McLaren open to restructuring of F1 revenue payments



Sun, 09 Jul 2017 - 09:54 GMT


Sun, 09 Jul 2017 - 09:54 GMT

The Mclaren logo on a car is photographed at a dealership in Singapore/ Reuters

The Mclaren logo on a car is photographed at a dealership in Singapore/ Reuters

AUSTRIA - 9 July 2017 : McLaren are open to restructuring Formula One's revenue distribution to make payments less skewed to bigger teams and help smaller ones become more competitive, according to executive director Zak Brown.

"We're prepared to make some short-term sacrifices for the long-term gain of the sport," Brown told reporters at the Austrian Grand Prix.

"While I don't think we need to go to a flat revenue structure, clearly it is too out of balance compared to other sports and that's why we have this out of balance race results."

Mercedes, Ferrari and Red Bull are the only teams to have won Formula One races since Lotus triumphed in Australia in March 2013.

Brown said he aimed to "put Formula One first and McLaren a really close second", and smiled when asked whether all the other teams shared his view: "I doubt it."

Ferrari, champions Mercedes, McLaren and Red Bull currently receive special annual payments to reflect past success and their importance to the sport. Williams also get a smaller 'heritage' payment.

Ferrari, the only team to have been in the championship since it started in 1950 and the most successful, get a special long-standing bonus of around $68 million.

McLaren, still the sport's second most successful team despite not having won a race since 2012, finished sixth overall in 2016.

However, projected figures published by in May showed they stand to be paid $97 million in 2017 compared to the $72 million that Force India will receive for finishing fourth.

That still pales in comparison to the $180 million paid to Ferrari and $171 million going to champions Mercedes. At the end of the scale, newcomers Haas will get only $19 million, according to Autosport.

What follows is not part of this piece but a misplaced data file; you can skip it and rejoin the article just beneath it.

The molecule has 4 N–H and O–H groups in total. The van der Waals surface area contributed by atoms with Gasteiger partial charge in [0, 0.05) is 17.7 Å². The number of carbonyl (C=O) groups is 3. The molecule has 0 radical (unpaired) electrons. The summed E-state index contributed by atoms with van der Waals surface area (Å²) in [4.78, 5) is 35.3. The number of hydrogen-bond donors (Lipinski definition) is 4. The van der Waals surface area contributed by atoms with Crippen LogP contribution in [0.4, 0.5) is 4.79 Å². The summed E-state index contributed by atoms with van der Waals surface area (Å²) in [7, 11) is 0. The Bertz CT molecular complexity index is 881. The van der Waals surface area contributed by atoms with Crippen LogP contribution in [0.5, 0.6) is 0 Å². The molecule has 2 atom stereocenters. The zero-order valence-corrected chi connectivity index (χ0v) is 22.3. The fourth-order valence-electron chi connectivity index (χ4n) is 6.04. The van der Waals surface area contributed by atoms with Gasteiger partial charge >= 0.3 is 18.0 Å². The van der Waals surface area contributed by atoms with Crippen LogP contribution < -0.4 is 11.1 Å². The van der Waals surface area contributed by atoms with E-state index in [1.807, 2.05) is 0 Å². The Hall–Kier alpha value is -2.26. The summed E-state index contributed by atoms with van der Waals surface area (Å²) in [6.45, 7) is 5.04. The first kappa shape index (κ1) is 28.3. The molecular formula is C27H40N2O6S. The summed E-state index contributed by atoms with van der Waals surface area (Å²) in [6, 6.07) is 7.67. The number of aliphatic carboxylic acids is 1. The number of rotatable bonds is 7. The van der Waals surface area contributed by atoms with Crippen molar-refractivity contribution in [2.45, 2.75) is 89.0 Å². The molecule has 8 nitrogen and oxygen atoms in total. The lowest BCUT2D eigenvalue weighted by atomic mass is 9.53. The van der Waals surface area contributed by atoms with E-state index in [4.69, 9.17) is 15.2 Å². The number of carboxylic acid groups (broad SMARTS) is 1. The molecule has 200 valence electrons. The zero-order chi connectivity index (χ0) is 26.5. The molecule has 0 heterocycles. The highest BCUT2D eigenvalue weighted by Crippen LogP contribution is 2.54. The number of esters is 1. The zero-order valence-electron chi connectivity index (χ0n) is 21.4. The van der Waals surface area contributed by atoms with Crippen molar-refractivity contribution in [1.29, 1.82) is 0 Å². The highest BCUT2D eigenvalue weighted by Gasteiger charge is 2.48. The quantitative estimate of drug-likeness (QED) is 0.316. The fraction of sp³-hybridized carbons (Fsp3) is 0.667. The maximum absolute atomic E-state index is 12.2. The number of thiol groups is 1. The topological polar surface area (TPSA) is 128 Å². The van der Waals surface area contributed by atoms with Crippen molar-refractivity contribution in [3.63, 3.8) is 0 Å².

Formula One's underlying revenues are estimated at $1.38 billion, with the teams sharing roughly 68 percent.

"This is a time where I think we need to work together to grow the sport," said Brown, whose Honda-powered team are last in the current standings and have Bahrain's holding company Mumtalakat as a major shareholder.

"I’ve been asked questions on 'do you think you get the right slice of the pie?’ 68 percent now. Of course I’d love us to have 75 and I’m sure (F1 owners) Liberty would love to have maybe 55.

"I think the percentage is less relevant if we can double, triple our group or the size of the pool."

Liberty Media, who completed their takeover of Formula One in January, have said they want to rebalance revenue payments once commercial agreements with teams expire in 2020.

"We've got tracks going bust, we have teams going bust and then some people getting really rich. The poor guys need to at least be able to make a living," said Brown.

"We need to get that water pipe up to where at least if you are at the back of the grid you can make a living and your franchise is worth something and you have the opportunity to move forward.

"I think it would be great to have an underdog team win a couple of times a year."



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